It seems that you have entered in to a never ending vicious circle, do you think there is an end to this?

I know, it’s a vicious circle that I have entered in to. But I will come out of it eventually. But not till the time I am satisfied that I have attained a certain degree of intellectual level. Perhaps, the projects which I take are too ambitious; that is another problem. I had these ideas to take some less ambitious projects, complete them and then shift to bigger things, but something inside me always tells me to focus on bigger things. I am too ambitious in terms of writing. I want to write something which is path breaking, earth shattering and I don’t know what all, and in that pursuit, I have spent many years. But I am still building it. I have to shoot for the sky, I will do it once for all; if I hit it, great! Else…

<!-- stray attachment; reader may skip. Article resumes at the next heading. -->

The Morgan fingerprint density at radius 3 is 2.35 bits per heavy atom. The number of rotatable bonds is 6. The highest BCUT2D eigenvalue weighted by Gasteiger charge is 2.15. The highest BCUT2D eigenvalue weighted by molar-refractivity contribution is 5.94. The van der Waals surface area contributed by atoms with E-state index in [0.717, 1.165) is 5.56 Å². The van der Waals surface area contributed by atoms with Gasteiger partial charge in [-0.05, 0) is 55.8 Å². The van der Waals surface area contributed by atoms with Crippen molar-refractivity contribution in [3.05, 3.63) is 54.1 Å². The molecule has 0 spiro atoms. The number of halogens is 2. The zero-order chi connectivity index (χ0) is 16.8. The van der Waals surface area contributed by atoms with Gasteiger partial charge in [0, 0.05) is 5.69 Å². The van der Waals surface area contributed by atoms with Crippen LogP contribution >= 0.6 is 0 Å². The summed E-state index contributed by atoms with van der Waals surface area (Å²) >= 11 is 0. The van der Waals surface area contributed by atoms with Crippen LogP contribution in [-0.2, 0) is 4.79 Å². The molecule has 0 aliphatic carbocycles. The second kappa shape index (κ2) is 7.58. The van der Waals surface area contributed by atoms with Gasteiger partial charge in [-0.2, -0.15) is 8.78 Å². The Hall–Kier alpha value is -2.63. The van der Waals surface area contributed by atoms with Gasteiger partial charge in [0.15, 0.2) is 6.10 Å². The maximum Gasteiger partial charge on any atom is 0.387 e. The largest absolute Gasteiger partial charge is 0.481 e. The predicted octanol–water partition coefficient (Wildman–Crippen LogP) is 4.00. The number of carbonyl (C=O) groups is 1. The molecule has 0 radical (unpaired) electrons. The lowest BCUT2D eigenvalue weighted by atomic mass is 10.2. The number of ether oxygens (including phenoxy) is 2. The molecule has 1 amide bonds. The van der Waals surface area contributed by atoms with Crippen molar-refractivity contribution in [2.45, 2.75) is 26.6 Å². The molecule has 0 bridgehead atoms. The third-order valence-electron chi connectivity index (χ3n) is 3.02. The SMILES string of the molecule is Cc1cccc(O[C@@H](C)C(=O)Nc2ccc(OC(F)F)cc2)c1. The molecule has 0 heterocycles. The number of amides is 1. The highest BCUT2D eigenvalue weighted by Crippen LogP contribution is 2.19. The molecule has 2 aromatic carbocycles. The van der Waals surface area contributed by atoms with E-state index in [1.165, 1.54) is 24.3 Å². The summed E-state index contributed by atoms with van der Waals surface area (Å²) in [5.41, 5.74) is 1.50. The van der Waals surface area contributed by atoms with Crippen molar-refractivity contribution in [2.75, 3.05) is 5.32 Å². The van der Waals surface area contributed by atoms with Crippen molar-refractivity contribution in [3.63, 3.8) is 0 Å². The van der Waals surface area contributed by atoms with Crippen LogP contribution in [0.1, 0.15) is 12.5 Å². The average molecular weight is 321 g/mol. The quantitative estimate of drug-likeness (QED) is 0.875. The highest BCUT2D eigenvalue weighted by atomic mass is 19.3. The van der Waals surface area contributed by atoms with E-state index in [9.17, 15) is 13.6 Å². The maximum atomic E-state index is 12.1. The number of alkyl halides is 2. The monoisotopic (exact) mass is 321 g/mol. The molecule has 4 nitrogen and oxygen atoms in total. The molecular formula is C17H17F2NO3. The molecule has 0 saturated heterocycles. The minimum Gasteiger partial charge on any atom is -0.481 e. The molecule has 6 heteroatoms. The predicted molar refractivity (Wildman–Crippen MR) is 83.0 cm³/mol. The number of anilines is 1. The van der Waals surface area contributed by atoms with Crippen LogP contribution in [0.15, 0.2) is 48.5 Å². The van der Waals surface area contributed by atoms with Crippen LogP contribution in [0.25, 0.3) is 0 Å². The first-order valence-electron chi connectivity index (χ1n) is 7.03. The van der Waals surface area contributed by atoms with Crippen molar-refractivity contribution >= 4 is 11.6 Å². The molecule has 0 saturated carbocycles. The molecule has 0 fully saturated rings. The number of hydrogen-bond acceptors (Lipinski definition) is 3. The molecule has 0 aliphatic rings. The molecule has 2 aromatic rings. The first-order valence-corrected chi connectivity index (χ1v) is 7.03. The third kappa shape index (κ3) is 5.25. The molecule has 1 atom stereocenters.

It seems that you are really shaping up something with immense love and labour…. Are you an optimistic person?

Yes! Everyone who is living in this world is somewhere optimistic. People can think at their conscious levels that they are not optimistic and all, but certainly if they have not committed suicide yet, deep down they are hopeful and optimistic about their future.

So true, but optimism is often diluted by insecurities and fears in this world. So let’s talk about fears. Do you fear something?

My dad! I have these images in my head, when I was 2 and a half feet tall, he was towering over me and shouting at me. Those images I can never wash off from my mind even today, even-though, I know that I am taller than him. The fear is, he shouting at me. I don’t know what it leads to but the mere visualisation of my father shouting at me is scary.

Is it plain fear, or fear of disappointing him?

Perhaps… though I have not thought about it. Second thing that I am scared of is ghosts, badly!

Scared of ghosts! That’s interesting, so any experiences?